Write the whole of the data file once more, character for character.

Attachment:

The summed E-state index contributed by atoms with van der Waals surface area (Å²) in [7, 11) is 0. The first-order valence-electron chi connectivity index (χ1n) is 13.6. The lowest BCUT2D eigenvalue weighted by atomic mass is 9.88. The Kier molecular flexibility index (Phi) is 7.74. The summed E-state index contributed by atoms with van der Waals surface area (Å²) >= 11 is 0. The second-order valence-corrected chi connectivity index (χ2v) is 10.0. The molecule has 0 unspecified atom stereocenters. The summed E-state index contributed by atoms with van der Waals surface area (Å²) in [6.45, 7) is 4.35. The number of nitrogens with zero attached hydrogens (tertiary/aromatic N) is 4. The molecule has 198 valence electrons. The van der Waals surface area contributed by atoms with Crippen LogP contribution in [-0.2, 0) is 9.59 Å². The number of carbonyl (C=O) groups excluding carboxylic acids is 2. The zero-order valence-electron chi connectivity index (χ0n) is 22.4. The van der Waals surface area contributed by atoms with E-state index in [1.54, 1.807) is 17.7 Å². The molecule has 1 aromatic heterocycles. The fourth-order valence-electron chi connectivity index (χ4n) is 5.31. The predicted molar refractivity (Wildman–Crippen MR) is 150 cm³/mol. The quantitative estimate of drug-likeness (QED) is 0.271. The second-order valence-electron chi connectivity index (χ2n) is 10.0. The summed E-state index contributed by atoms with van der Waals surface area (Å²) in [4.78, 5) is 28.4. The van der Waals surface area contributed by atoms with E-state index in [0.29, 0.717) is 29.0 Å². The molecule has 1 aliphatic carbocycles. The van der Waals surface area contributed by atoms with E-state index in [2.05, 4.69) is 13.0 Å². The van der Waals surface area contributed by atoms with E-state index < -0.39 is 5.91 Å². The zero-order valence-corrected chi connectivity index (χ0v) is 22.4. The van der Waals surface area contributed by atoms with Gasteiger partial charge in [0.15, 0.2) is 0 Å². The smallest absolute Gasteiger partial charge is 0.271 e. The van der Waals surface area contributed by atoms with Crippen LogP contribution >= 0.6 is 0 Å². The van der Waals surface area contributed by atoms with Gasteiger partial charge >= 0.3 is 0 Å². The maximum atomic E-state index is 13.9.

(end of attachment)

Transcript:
The summed E-state index contributed by atoms with van der Waals surface area (Å²) in [7, 11) is 0. The first-order valence-electron chi connectivity index (χ1n) is 13.6. The lowest BCUT2D eigenvalue weighted by atomic mass is 9.88. The Kier molecular flexibility index (Phi) is 7.74. The summed E-state index contributed by atoms with van der Waals surface area (Å²) >= 11 is 0. The second-order valence-corrected chi connectivity index (χ2v) is 10.0. The molecule has 0 unspecified atom stereocenters. The summed E-state index contributed by atoms with van der Waals surface area (Å²) in [6.45, 7) is 4.35. The number of nitrogens with zero attached hydrogens (tertiary/aromatic N) is 4. The molecule has 198 valence electrons. The van der Waals surface area contributed by atoms with Crippen LogP contribution in [-0.2, 0) is 9.59 Å². The number of carbonyl (C=O) groups excluding carboxylic acids is 2. The zero-order valence-electron chi connectivity index (χ0n) is 22.4. The van der Waals surface area contributed by atoms with E-state index in [1.54, 1.807) is 17.7 Å². The molecule has 1 aromatic heterocycles. The fourth-order valence-electron chi connectivity index (χ4n) is 5.31. The predicted molar refractivity (Wildman–Crippen MR) is 150 cm³/mol. The quantitative estimate of drug-likeness (QED) is 0.271. The second-order valence-electron chi connectivity index (χ2n) is 10.0. The summed E-state index contributed by atoms with van der Waals surface area (Å²) in [4.78, 5) is 28.4. The van der Waals surface area contributed by atoms with E-state index in [0.29, 0.717) is 29.0 Å². The molecule has 1 aliphatic carbocycles. The van der Waals surface area contributed by atoms with E-state index in [2.05, 4.69) is 13.0 Å². The van der Waals surface area contributed by atoms with E-state index < -0.39 is 5.91 Å². The zero-order valence-corrected chi connectivity index (χ0v) is 22.4. The van der Waals surface area contributed by atoms with Gasteiger partial charge in [0.15, 0.2) is 0 Å². The smallest absolute Gasteiger partial charge is 0.271 e. The van der Waals surface area contributed by atoms with Crippen LogP contribution >= 0.6 is 0 Å². The van der Waals surface area contributed by atoms with Gasteiger partial charge >= 0.3 is 0 Å². The maximum atomic E-state index is 13.9.